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Governor outlines some top budget priorities


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Because of the current oil and gas boom and the thriving southeastern New Mexico energy industry, the state is in a good position to begin investing in economic diversity, solving past financial difficulties and increasing its state budget reserves, said Gov. Michelle Lujan Grisham.

While attending Saturday’s State Government in Your Community event at ENMU-R, the Democratic leader who was elected to office in 2018, was asked a question about her views on the role of the oil and gas industry and her priorities for funding as the next session of the New Mexico Legislature draws nearer.

The session is due to begin Jan. 21, and Lujan Grisham’s administration has presented a budget that calls a little less than $1 billion in recurring and non-recurring expenditures.

“We are going to be the only state in the nation that can effectively have the oil and gas industry do their work, provide revenue to the state, but also provide the climate-change requirements that save not only the planet but also make a difference in a drought-ridden state like New Mexico,” she said. “We are going to do both at the same time.”

She explained that her administration is working with the industry to come to an agreement regarding methane emissions, a major source of global-warming greenhouse gases, and that she believes she will have more bipartisan support this year for some of her fiscal goals, including boosting the general fund reserves.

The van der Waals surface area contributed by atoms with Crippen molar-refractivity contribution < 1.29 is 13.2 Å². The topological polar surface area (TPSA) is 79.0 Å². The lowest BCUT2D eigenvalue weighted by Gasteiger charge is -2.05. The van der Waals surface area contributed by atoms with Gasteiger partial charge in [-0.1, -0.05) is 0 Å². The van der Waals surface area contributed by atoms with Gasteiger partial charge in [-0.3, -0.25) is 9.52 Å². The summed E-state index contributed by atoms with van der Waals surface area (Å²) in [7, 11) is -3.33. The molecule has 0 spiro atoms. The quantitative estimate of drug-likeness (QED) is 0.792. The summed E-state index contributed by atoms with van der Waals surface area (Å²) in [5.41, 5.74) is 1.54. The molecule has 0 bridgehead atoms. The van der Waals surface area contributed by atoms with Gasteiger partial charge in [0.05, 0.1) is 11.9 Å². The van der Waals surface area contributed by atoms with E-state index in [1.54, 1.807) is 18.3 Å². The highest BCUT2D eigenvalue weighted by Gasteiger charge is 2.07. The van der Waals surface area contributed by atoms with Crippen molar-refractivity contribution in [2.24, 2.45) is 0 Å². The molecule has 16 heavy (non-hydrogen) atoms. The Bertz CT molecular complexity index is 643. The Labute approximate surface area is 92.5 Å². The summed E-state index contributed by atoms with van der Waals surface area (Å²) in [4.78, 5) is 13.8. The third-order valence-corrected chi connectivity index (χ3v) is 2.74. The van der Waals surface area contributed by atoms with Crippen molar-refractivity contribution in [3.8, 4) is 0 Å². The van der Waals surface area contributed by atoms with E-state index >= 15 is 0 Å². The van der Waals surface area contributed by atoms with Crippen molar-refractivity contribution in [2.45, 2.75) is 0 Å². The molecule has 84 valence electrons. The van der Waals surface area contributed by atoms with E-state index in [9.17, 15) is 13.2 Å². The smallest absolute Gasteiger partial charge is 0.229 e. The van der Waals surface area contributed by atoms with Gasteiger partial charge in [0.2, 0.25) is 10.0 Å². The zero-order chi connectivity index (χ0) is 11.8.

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“We are going to make sure that we get our early education fund established so that you put money away and you use that money judiciously each year,” she said. “We are going to start solving some of our huge liabilities that prevent us from having the right kind of economic future: pension reform, something called impact aid, where you don’t spend money on rural, low-income school districts. This is a way that one-time spending can solve these problems and shore up New Mexicans for decades to come. And lastly, how about if we have more money in reserves, a bigger, better, broader state savings account?”

She said she wants at least a 25% general fund reserve, which she said will improve the state’s bond rating, will allow for economic diversification and will provide a more secure financial future for the state.

“It is really important to get to at least 25% just set aside that you can’t be spending,” she said. “It shows we are ready for economic downturns, reinvestments and being responsible with the revenues coming in.”

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